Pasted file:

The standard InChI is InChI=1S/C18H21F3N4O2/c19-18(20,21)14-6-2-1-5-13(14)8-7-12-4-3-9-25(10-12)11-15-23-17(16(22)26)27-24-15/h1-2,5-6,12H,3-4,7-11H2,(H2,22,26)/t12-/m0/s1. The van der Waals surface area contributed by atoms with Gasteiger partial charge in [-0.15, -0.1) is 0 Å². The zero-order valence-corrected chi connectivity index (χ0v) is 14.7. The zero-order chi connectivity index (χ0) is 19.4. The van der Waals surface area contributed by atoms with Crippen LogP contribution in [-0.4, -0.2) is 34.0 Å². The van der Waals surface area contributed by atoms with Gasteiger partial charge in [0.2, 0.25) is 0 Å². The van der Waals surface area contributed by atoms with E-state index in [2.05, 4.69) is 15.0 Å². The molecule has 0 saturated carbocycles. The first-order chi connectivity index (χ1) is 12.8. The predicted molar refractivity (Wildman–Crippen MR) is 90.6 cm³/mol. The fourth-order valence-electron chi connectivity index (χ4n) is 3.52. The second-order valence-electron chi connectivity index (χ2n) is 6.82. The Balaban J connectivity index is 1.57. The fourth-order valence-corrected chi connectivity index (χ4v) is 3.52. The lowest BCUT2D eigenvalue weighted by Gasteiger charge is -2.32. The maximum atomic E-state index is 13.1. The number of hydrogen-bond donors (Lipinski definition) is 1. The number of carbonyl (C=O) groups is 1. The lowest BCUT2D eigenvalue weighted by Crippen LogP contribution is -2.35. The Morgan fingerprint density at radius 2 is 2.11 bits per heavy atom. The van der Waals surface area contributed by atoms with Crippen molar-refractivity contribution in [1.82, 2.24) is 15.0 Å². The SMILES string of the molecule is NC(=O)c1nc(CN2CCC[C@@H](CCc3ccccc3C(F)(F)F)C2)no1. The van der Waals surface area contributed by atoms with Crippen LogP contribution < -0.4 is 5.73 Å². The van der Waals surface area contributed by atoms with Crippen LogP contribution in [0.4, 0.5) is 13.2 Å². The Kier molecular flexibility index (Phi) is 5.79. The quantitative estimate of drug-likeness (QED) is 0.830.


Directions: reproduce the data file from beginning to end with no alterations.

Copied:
The standard InChI is InChI=1S/C18H21F3N4O2/c19-18(20,21)14-6-2-1-5-13(14)8-7-12-4-3-9-25(10-12)11-15-23-17(16(22)26)27-24-15/h1-2,5-6,12H,3-4,7-11H2,(H2,22,26)/t12-/m0/s1. The van der Waals surface area contributed by atoms with Gasteiger partial charge in [-0.15, -0.1) is 0 Å². The zero-order valence-corrected chi connectivity index (χ0v) is 14.7. The zero-order chi connectivity index (χ0) is 19.4. The van der Waals surface area contributed by atoms with Crippen LogP contribution in [-0.4, -0.2) is 34.0 Å². The van der Waals surface area contributed by atoms with Gasteiger partial charge in [0.2, 0.25) is 0 Å². The van der Waals surface area contributed by atoms with E-state index in [2.05, 4.69) is 15.0 Å². The molecule has 0 saturated carbocycles. The first-order chi connectivity index (χ1) is 12.8. The predicted molar refractivity (Wildman–Crippen MR) is 90.6 cm³/mol. The fourth-order valence-electron chi connectivity index (χ4n) is 3.52. The second-order valence-electron chi connectivity index (χ2n) is 6.82. The Balaban J connectivity index is 1.57. The fourth-order valence-corrected chi connectivity index (χ4v) is 3.52. The lowest BCUT2D eigenvalue weighted by Gasteiger charge is -2.32. The maximum atomic E-state index is 13.1. The number of hydrogen-bond donors (Lipinski definition) is 1. The number of carbonyl (C=O) groups is 1. The lowest BCUT2D eigenvalue weighted by Crippen LogP contribution is -2.35. The Morgan fingerprint density at radius 2 is 2.11 bits per heavy atom. The van der Waals surface area contributed by atoms with Crippen molar-refractivity contribution in [1.82, 2.24) is 15.0 Å². The SMILES string of the molecule is NC(=O)c1nc(CN2CCC[C@@H](CCc3ccccc3C(F)(F)F)C2)no1. The van der Waals surface area contributed by atoms with Crippen LogP contribution < -0.4 is 5.73 Å². The van der Waals surface area contributed by atoms with Crippen LogP contribution in [0.4, 0.5) is 13.2 Å². The Kier molecular flexibility index (Phi) is 5.79. The quantitative estimate of drug-likeness (QED) is 0.830.